When it comes to car maintenance, perhaps the most frequent thing we need to do is wash the carand change motor oil. Of course, less often, we also need to change the engine air filter, engine coolant, transmission fluid, brake pads, brake fluid, and tires, to name a few. Most older vehicles, as the age-old rule-of-thumb suggests, had their oil change every 3,000 miles or three months, whichever came first. Modern vehicles may stipulate, depending on usage, up to 10,000 miles between oil changes, thanks to modern engine manufacturing processes, as well as modern lubricant technology. The question is, is your motor oil doing all it should, or all it could? Are you ready for a different kind of oil change?
When you say “oil,” most people rightly think of the stuff that comes from the ground, petroleum deposits, essentially broken-down prehistoric algae, zooplankton, and dinosaurs. After crude petroleum is extracted from the ground, usually via drilling, it is refined for various uses. The refining process yields hundreds of different usable products, perhaps thousands after further processing, a few of which find their way into automobiles. Lighter fractions of the distillation process, such as gasoline and diesel fuel, are used to run the engine. Heavier fractions, such as motor oil, lubricates the engine, and grease, lubricates wheel bearings. Motor oil derived from crude petroleum, having been around for over a century, is referred to as “conventional motor oil.”
On the other hand, “synthetic motor oil” does not come from the ground, but from a chemical processing plant. Instead of being refined from the remains of ancient animal and plant life, synthetic oil is made in a laboratory. Synthetic oil is made via the Fischer-Tropsch Process, which was developed in World War II (WWII) Germany, when the Allied Forces cut off their petroleum supplies. Using the Fischer-Tropsch Process, Germany was able to produce synthetic oil and fuel from the chemicals found Germany’s abundant coal deposits. Today, synthetic oil manufacturers use methane, carbon monoxide, and carbon dioxide, to produce synthetic oils and fuels for use in many industries.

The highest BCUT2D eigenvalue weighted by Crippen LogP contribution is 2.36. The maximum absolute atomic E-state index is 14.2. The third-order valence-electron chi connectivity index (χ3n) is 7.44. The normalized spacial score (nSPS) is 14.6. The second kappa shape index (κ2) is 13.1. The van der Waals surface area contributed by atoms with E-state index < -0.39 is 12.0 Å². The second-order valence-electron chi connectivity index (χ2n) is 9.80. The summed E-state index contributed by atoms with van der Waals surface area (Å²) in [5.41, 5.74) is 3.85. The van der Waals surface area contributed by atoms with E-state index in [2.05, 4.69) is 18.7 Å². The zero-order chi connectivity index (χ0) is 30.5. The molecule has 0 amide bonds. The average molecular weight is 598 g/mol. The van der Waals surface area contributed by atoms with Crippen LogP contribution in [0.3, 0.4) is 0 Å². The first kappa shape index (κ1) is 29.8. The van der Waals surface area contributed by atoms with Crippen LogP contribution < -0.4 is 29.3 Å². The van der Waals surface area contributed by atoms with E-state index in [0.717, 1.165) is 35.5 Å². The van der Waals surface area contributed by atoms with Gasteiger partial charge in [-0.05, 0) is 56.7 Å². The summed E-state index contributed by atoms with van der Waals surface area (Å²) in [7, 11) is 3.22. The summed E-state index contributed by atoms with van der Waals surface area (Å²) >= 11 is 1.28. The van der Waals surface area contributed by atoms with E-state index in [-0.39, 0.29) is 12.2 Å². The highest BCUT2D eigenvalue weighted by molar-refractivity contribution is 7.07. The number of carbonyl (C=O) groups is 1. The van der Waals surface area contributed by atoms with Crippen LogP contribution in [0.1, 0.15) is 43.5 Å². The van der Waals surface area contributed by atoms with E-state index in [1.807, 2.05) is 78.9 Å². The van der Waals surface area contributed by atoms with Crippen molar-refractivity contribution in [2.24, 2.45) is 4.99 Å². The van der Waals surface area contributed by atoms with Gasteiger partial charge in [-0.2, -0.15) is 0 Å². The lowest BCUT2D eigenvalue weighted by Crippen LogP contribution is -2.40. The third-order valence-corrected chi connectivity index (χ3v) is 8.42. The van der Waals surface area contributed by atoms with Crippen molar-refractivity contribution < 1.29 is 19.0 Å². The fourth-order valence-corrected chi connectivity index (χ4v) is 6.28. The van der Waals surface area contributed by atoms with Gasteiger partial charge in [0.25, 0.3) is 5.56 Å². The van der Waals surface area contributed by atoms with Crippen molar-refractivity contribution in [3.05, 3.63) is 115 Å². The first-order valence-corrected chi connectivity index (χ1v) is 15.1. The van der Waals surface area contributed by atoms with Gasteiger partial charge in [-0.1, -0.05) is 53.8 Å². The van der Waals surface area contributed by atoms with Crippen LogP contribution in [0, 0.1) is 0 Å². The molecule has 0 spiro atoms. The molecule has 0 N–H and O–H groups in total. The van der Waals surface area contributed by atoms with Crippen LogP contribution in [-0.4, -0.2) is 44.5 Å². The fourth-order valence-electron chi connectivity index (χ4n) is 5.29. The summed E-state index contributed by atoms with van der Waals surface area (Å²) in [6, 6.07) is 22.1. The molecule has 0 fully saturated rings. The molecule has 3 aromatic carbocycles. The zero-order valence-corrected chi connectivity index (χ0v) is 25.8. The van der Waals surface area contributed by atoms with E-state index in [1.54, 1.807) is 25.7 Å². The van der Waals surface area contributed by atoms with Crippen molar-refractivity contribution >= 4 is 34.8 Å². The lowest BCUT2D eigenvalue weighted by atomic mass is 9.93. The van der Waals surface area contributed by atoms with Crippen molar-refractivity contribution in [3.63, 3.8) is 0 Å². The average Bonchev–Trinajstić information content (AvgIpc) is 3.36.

Make the right decision at your next oil change
The next time you go in for an oil change, your technician might ask “Conventional or Synthetic Oil?” at which point you may wonder, “Aside from the difference in how conventional motor oil and synthetic oil are made, what difference does this make in my engine?” Indeed, considering that synthetic oil typically costs two to four times as much as conventional motor oil, is there any benefit to making this kind of oil change? Going back to the way that conventional motor oil and synthetic oil are made gives us the key to why many automakers are switching to synthetic oil, and why you should consider it, even if your automobile doesn’t specify synthetic oil.
Conventional motor oil, because it is refined and filtered from natural hydrocarbons, found in the ground, naturally contains impurities, such as sulfur and paraffin wax, which contribute nothing to motor oil’s natural lubricant qualities. These impurities make motor oil more susceptible to oxidation (burning) and can leave deposits in the engine, reducing engine performance and possibly leading to engine failure if not strictly following manufacturer oil change interval recommendations. Additionally, the actual hydrocarbon chains in conventional motor oil are not uniform, which makes it unstable at high temperatures, again leading to oxidation or even lubricant failure, both of which can lead to engine failure.
Synthetic oil, because it is synthesized from various chemical compounds, contains no impurities. Thus, it is far less susceptible to oxidation and does not leave any deposits in the engine. Additionally, because synthetic oil is laboratory-synthesized, the hydrocarbon chains are almost perfectly uniform. At temperature extremes, synthetic oil maintains its lubricant properties.